The injunction's preamble, moreover, greatly expanded the scope of the injunction by prohibiting “any similar statements [that is, similar to the injunction's specific prohibitions] that contain the same sorts of allegations or inferences, in any manner or forum,” as those listed in the body of the injunction. That expansion was improper. An injunction must be specific about the acts that it prohibits. Fed.R.Civ.P. 65(d)(1). How could such vague terms as “similar” and “same sorts” provide guidance to the scope of the injunction? The injunction also ordered Hartman to take down his website, without the judge's having made a finding that everything published on the website defamed McCarthy or Langsenkamp (or both).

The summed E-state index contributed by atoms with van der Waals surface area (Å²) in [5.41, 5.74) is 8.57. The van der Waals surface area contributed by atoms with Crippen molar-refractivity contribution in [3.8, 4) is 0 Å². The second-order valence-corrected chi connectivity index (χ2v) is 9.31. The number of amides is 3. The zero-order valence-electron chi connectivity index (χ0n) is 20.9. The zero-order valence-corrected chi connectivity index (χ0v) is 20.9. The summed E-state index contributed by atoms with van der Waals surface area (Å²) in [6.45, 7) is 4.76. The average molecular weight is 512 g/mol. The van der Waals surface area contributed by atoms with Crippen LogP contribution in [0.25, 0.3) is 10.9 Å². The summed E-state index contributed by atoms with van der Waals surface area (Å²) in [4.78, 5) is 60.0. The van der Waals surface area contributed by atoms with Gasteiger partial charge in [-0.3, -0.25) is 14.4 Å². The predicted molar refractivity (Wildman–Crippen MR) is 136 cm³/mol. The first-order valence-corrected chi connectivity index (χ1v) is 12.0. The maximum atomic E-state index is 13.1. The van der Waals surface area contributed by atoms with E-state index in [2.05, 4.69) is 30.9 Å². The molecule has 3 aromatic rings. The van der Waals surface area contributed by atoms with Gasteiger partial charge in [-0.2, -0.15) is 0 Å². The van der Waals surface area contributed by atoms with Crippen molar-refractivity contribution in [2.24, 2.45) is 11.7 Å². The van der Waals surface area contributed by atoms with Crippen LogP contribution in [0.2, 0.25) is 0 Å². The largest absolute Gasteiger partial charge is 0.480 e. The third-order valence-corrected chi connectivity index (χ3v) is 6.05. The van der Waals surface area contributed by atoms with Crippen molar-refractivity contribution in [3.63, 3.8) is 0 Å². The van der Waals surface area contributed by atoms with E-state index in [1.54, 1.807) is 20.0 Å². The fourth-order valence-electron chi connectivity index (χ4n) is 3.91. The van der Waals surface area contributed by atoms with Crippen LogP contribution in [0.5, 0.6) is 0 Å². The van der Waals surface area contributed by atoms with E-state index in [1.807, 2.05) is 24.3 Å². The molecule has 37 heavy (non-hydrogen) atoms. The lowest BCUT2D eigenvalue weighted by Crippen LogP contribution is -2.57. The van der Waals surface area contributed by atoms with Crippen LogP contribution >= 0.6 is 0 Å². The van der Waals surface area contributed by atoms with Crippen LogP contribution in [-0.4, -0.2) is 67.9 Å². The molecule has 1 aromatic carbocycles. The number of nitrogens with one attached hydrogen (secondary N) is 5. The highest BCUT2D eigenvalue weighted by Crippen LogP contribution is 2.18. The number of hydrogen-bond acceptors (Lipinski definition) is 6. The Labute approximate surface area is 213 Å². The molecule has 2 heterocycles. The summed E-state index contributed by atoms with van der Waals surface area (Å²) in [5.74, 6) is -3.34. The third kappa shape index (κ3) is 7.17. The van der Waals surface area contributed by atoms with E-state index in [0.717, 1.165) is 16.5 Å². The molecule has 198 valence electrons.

Had Fuller and Hartman made a timely objection to the entry of the injunction on the ground that the jury had not indicated what defamatory statements it found the defendants to have made, or on the ground that the judge should not have added to the injunction prohibitions not proposed in the jury instruction, or on the ground of the sheer indefiniteness of the injunction, we would vacate it without further ado. Fuller and Hartman missed the deadline for responding to McCarthy's motion for a permanent injunction, however, and ordinarily such a miss would have justified the judge's rejecting any objection to the injunction as untimely. But the injunction in this case had the potential to harm nonparties to the litigation because enjoining speech harms listeners as well as speakers. As this same district judge noted in a previous case, “while Local Rule 7.1 does, as the Defendants note, provide that the ‘[f]ailure to file a response or reply within the time prescribed may subject the motion to summary ruling,’ the Court will not summarily grant a motion where, as here, it is apparent from the face of the motion in question that the movant is not entitled to the relief sought.” Niswander v. Price, Waicukauski & Riley LLC, No. 1:08–cv–1325–WTL–DML, 2010 WL 3718864, at *3 (S.D.Ind. Sept. 10, 2010); cf. Wienco, Inc. v. Katahn Associates, Inc., 965 F.2d 565, 568 (7th Cir.1992) (a “motion for summary judgment cannot be granted simply because there is no opposition”). The judge was obligated to consider the public interest despite the waiver of the parties.